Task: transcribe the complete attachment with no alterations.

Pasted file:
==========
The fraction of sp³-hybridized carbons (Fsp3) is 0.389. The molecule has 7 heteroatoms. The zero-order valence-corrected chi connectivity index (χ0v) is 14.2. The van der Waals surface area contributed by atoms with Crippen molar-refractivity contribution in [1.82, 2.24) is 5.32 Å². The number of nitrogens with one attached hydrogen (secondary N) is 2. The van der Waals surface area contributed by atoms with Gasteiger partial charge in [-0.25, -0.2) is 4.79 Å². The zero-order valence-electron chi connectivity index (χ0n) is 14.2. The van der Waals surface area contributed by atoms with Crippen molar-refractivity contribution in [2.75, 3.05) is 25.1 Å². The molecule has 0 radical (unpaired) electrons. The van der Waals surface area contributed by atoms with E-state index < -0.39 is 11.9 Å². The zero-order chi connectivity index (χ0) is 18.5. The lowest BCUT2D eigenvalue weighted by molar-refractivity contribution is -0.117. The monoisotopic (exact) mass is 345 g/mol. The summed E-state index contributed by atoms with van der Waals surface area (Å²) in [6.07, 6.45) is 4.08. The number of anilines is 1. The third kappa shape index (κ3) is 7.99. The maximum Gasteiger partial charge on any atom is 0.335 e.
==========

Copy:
The fraction of sp³-hybridized carbons (Fsp3) is 0.389. The molecule has 7 heteroatoms. The zero-order valence-corrected chi connectivity index (χ0v) is 14.2. The van der Waals surface area contributed by atoms with Crippen molar-refractivity contribution in [1.82, 2.24) is 5.32 Å². The number of nitrogens with one attached hydrogen (secondary N) is 2. The van der Waals surface area contributed by atoms with Gasteiger partial charge in [-0.25, -0.2) is 4.79 Å². The zero-order valence-electron chi connectivity index (χ0n) is 14.2. The van der Waals surface area contributed by atoms with Crippen molar-refractivity contribution in [2.75, 3.05) is 25.1 Å². The molecule has 0 radical (unpaired) electrons. The van der Waals surface area contributed by atoms with E-state index < -0.39 is 11.9 Å². The zero-order chi connectivity index (χ0) is 18.5. The lowest BCUT2D eigenvalue weighted by molar-refractivity contribution is -0.117. The monoisotopic (exact) mass is 345 g/mol. The summed E-state index contributed by atoms with van der Waals surface area (Å²) in [6.07, 6.45) is 4.08. The number of anilines is 1. The third kappa shape index (κ3) is 7.99. The maximum Gasteiger partial charge on any atom is 0.335 e.